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Closeup: What’s on Shimano’s Neutral Support Pinarello road bikes?

what bikes does Shimano Neutral Support use in the Tour de France and Giro d-Italia
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Depending on the race, you’re either going to see Mavic’s yellow cars and bikes, or these blue Shimano Neutral Support cars with Pinarello Dogma road bikes on them. For the 2018 Giro d’Italia, Shimano’s vehicles carried a full range of frame sizes, with a mix of rim and disc brake bikes. All, of course, were running top-level brand new Dura-Ace Di2, Dura-Ace wheels and (mostly) PRO cockpits.

The bikes are Pinarello Dogma F10 and F10 Disc, both the latest top level road racing bikes from the Italian brand.

Shimano Neutral Support bikes and products for the tour de france and giro d-italia

Up front are allow PRO bars and stems with PRO handlebar tape.

Shimano Neutral Support bikes and products for the tour de france and giro d-italia

Seatposts were PRO, also, but the saddles were Selle Italia’s top of the line SP-01 Kit Carbonio Superflow saddles, which have a nearly full length center relief channel running all the way out through a split tail. The carbon fiber shell wraps to create a leaf spring design to improve comfort. It’s a $390 production saddle based off the prototype concepts we saw at Taipei Cycle Show in 2017, though with a less glossy finish on the bottom and slight tweaks to the rail connections on the back.

Shimano Neutral Support bikes and products for the tour de france and giro d-italia

The groups were full Dura-Ace, with the bikes we checked running a universal 52-36 chainring combo. Some bikes had Dura-Ace SPD pedals, others had Speedplay or Look. The goal with these bikes is to get a rider back on course as quickly as possible when their team car is too far away, so having a variety of the most commonly used pedals makes sense.

Shimano Neutral Support bikes and products for the tour de france and giro d-italia

Disc brakes FTW.

Shimano Neutral Support bikes and products for the tour de france and giro d-italia

It’s not just the pros that get Shimano’s attention. In the US, they’re present at 50+ events per year to offer technical support, quick fixes and more. Follow their Multi-Service team on Twitter, and check the schedule here.

Bike.Shimano.com

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chris Francato
chris Francato
4 years ago

Seatposts definitely are not made by pro those are pinarello proprietary seatposts

Crash Bandicoot
Crash Bandicoot
4 years ago

Interesting I think GCN did a video with Mavic neutral service and they used fairly good but older kit (mainly narrow wheels which I was surprised about given that most WT teams are on rim brakes). Pretty crazy how a neutral bike is probably better than anything I’d ever buy.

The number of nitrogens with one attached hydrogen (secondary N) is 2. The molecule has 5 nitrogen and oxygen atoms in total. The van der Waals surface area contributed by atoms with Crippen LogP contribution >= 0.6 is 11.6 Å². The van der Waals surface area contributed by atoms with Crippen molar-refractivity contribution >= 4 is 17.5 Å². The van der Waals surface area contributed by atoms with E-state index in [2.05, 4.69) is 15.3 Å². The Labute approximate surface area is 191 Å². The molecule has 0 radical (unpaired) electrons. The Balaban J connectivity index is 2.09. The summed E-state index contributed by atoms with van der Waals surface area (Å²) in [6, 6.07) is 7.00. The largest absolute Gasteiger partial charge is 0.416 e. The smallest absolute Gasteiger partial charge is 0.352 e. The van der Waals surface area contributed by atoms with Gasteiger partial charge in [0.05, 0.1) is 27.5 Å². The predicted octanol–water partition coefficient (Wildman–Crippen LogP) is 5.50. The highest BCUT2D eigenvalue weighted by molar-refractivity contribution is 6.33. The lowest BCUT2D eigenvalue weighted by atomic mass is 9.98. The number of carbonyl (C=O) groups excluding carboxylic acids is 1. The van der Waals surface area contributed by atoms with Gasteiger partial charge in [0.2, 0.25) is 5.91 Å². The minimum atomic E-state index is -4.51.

mech9
4 years ago

The mavic ones also had dropper seatpost which make total sense for a neutral bike. Not sure why these don’t have a dropper.

Bryan
Bryan
4 years ago

I wonder how the set the brakes up. In some places in Europe, people ride with the right lever as the front brake and the left lever as rear brake. In the U.S., we generally do it the opposite.

Obviously the pros never seem to have a problem with however the neutral bike brakes are setup or we would probably hear about it. They must just always use both brakes so it is not too big of an issue.

Crash Bandicoot
Crash Bandicoot
4 years ago
Reply to  Bryan

It appears from the cable routing in the pics that they set them up with the left hand controlling the front brake.

xcracer
xcracer
4 years ago
Reply to  Bryan

People ride crossed up brakes on road bikes? I thought that was only a MTB thing that came from Motorcycle riders being too used to their right hand being the front brake, and therefore replicating it on a mountain bike.
There definitely isn’t much similarity between a road bike / bar / brake lever and a motorcycles….

Leon
Leon
4 years ago

In the UK front brake on the right is normal. It’s to do with the side of the road you drive. It’s not as hard as you think switching sides though, not that I’d want to do it mid race. I imagine pros all ride standard “front right” otherwise crazyness would ensue

Peter
Peter
4 years ago
Reply to  Leon

Almost all pros ride front-left, most of the UK UCI teams that are regularly racing abroad will race with their brakes set up euro. If you look at a front brake and most frames they’re designed to be run that way round with the rear brake cable entering on the left hand side of the frame so when it comes from the bars it doesn’t rub the frame set up euro. We in the UK are one of the only places in the world that runs the brakes the way we do, so it makes sense that frames and brakes are designed for the majority.

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